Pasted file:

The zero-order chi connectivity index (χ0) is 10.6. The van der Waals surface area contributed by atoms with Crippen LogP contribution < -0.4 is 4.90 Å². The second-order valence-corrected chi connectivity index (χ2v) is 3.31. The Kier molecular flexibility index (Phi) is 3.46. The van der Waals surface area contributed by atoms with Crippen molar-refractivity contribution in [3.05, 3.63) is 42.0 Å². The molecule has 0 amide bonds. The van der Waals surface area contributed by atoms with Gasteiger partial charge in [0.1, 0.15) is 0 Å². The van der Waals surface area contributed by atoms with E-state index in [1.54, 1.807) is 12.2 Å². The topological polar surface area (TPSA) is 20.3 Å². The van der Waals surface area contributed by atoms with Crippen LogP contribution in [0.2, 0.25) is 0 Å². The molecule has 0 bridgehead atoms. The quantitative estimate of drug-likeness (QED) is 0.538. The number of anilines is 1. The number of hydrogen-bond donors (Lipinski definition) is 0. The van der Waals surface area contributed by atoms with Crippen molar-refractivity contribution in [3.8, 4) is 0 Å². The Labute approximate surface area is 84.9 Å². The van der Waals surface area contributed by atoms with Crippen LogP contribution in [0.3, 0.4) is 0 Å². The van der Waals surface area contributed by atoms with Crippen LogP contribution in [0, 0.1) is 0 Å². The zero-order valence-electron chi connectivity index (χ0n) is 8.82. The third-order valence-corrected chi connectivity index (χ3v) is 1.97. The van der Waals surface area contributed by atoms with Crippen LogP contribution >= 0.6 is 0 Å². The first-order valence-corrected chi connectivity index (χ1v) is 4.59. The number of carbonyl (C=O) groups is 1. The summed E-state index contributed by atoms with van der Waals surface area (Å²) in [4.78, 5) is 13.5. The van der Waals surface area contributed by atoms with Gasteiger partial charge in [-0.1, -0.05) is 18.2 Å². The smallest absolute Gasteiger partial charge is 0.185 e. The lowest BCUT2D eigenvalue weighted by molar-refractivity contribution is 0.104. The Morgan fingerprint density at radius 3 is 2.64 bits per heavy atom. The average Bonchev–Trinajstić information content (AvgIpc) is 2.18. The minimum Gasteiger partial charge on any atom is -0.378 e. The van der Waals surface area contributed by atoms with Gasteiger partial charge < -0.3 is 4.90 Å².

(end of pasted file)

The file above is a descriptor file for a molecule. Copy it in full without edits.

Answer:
The zero-order chi connectivity index (χ0) is 10.6. The van der Waals surface area contributed by atoms with Crippen LogP contribution < -0.4 is 4.90 Å². The second-order valence-corrected chi connectivity index (χ2v) is 3.31. The Kier molecular flexibility index (Phi) is 3.46. The van der Waals surface area contributed by atoms with Crippen molar-refractivity contribution in [3.05, 3.63) is 42.0 Å². The molecule has 0 amide bonds. The van der Waals surface area contributed by atoms with Gasteiger partial charge in [0.1, 0.15) is 0 Å². The van der Waals surface area contributed by atoms with E-state index in [1.54, 1.807) is 12.2 Å². The topological polar surface area (TPSA) is 20.3 Å². The van der Waals surface area contributed by atoms with Crippen LogP contribution in [0.2, 0.25) is 0 Å². The molecule has 0 bridgehead atoms. The quantitative estimate of drug-likeness (QED) is 0.538. The number of anilines is 1. The number of hydrogen-bond donors (Lipinski definition) is 0. The van der Waals surface area contributed by atoms with Crippen molar-refractivity contribution in [3.8, 4) is 0 Å². The Labute approximate surface area is 84.9 Å². The van der Waals surface area contributed by atoms with Crippen LogP contribution in [0.3, 0.4) is 0 Å². The van der Waals surface area contributed by atoms with Crippen LogP contribution in [0, 0.1) is 0 Å². The zero-order valence-electron chi connectivity index (χ0n) is 8.82. The third-order valence-corrected chi connectivity index (χ3v) is 1.97. The van der Waals surface area contributed by atoms with Crippen LogP contribution >= 0.6 is 0 Å². The first-order valence-corrected chi connectivity index (χ1v) is 4.59. The number of carbonyl (C=O) groups is 1. The summed E-state index contributed by atoms with van der Waals surface area (Å²) in [4.78, 5) is 13.5. The van der Waals surface area contributed by atoms with Gasteiger partial charge in [-0.1, -0.05) is 18.2 Å². The smallest absolute Gasteiger partial charge is 0.185 e. The lowest BCUT2D eigenvalue weighted by molar-refractivity contribution is 0.104. The Morgan fingerprint density at radius 3 is 2.64 bits per heavy atom. The average Bonchev–Trinajstić information content (AvgIpc) is 2.18. The minimum Gasteiger partial charge on any atom is -0.378 e. The van der Waals surface area contributed by atoms with Gasteiger partial charge < -0.3 is 4.90 Å².